This Day in History

Posted: Sunday, November 16, 2003

In Alaska

• In 1904, the first winter mail from Fairbanks arrived at Valdez over the trail.

• In 1928, the Juneau High School building was dedicated. It later became Capital Elementary School.

• In 1973, construction of the trans-Alaska pipeline was authorized by President Richard Nixon.

• In 1979, the first auction of barley harvested at Delta Junction (part of the "Barley Project") lasted 15 minutes with 140 tons going for $20,800. Anchorage developers with European financing announced plans to build a 400-room hotel, a 120,000 square-foot office building, and 129 condominiums on the site of the former Alaska-Juneau Gold Mill.

In the nation

• In 1776, British troops captured Fort Washington during the American Revolution.

• In 1864, Union Gen. William T. Sherman and his troops began their "March to the Sea" during the Civil War.

• In 1907, Oklahoma became the 46th state of the union.

• In 1933, the United States and the Soviet Union established diplomatic relations.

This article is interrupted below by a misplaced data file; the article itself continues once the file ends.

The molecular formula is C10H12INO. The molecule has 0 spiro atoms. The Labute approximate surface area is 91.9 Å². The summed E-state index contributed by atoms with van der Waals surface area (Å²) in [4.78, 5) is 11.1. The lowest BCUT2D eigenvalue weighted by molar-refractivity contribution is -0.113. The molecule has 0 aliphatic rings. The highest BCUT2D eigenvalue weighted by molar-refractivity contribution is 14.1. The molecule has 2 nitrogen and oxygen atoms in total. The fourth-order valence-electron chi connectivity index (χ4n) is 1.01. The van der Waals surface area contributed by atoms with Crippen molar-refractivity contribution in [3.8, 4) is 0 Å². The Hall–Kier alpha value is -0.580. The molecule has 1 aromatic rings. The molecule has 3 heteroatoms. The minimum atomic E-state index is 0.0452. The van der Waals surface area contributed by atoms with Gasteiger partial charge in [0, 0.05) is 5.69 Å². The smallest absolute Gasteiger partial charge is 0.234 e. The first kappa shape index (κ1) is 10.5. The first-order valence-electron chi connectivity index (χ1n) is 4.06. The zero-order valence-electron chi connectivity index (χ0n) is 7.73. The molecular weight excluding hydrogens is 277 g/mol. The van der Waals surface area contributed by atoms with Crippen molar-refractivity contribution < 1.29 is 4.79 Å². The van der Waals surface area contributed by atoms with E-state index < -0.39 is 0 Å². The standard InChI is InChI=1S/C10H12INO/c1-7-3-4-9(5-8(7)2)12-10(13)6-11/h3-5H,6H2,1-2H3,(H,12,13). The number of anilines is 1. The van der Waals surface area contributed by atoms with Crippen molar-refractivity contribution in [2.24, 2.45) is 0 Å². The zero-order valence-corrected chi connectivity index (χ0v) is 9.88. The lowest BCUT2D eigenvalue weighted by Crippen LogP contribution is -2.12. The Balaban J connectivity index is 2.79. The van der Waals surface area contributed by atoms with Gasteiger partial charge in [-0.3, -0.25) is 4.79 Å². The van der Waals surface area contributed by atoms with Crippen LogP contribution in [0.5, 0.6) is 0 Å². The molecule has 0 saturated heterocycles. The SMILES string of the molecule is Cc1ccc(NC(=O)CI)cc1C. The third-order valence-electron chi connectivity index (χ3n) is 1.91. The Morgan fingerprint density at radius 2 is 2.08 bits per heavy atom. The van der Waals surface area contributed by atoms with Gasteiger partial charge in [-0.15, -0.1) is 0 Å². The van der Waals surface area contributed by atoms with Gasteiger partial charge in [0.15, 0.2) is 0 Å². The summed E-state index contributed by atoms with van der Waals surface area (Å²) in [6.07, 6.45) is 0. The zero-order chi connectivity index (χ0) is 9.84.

• In 1959, the Rodgers and Hammerstein musical "The Sound of Music" opened on Broadway.

• In 1961, House Speaker Samuel T. Rayburn died in Bonham, Texas, having served as speaker since 1940 except for two terms.

• In 1973, Skylab III, carrying a crew of three astronauts, was launched from Cape Canaveral, Fla., on an 84-day mission.

• In 1981, actor William Holden was found dead in his apartment in Santa Monica, Calif.; he was 63.

• In 1982, an agreement was announced in the 57th day of a strike by National Football League players.

• In 1993, The Senate, on a 69-30 vote, approved a measure designed to protect people who provide or seek abortions from physical attacks or intimidation by abortion opponents.

• In 1998, the Supreme Court ruled that union members can file discrimination lawsuits against employers even when labor contracts require arbitration. House Democrats re-elected Dick Gephardt as their leader.

In the world

• In 1885, Canadian rebel Louis Riel was executed for high treason.

• In 2002, in an open letter to the Iraqi Parliament, President Saddam Hussein said he had no choice but to accept a tough new U.N. weapons inspection resolution because the United States and Israel had shown their "claws and teeth" and declared unilateral war on the Iraqi people.

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